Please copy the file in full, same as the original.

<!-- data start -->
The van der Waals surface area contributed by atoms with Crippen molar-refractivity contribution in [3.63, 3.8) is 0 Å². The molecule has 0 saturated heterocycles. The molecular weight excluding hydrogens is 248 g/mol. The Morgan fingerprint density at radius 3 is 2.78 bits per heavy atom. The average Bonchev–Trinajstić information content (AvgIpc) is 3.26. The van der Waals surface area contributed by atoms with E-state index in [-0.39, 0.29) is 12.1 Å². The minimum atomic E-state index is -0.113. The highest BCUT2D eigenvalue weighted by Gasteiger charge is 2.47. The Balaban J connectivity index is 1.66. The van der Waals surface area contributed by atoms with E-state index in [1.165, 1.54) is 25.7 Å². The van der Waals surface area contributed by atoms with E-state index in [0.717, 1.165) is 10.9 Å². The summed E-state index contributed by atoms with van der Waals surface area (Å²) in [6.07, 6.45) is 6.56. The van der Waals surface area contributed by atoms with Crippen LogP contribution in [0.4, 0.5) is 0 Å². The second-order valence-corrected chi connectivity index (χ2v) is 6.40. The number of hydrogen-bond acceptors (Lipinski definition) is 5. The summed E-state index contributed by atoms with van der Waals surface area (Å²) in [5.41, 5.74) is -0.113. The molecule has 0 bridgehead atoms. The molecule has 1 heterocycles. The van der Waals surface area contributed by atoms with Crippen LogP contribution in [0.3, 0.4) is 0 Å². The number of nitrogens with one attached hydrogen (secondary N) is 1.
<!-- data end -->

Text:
The van der Waals surface area contributed by atoms with Crippen molar-refractivity contribution in [3.63, 3.8) is 0 Å². The molecule has 0 saturated heterocycles. The molecular weight excluding hydrogens is 248 g/mol. The Morgan fingerprint density at radius 3 is 2.78 bits per heavy atom. The average Bonchev–Trinajstić information content (AvgIpc) is 3.26. The van der Waals surface area contributed by atoms with E-state index in [-0.39, 0.29) is 12.1 Å². The minimum atomic E-state index is -0.113. The highest BCUT2D eigenvalue weighted by Gasteiger charge is 2.47. The Balaban J connectivity index is 1.66. The van der Waals surface area contributed by atoms with E-state index in [1.165, 1.54) is 25.7 Å². The van der Waals surface area contributed by atoms with E-state index in [0.717, 1.165) is 10.9 Å². The summed E-state index contributed by atoms with van der Waals surface area (Å²) in [6.07, 6.45) is 6.56. The van der Waals surface area contributed by atoms with Crippen LogP contribution in [0.4, 0.5) is 0 Å². The second-order valence-corrected chi connectivity index (χ2v) is 6.40. The number of hydrogen-bond acceptors (Lipinski definition) is 5. The summed E-state index contributed by atoms with van der Waals surface area (Å²) in [5.41, 5.74) is -0.113. The molecule has 0 bridgehead atoms. The molecule has 1 heterocycles. The van der Waals surface area contributed by atoms with Crippen LogP contribution in [0.3, 0.4) is 0 Å². The number of nitrogens with one attached hydrogen (secondary N) is 1.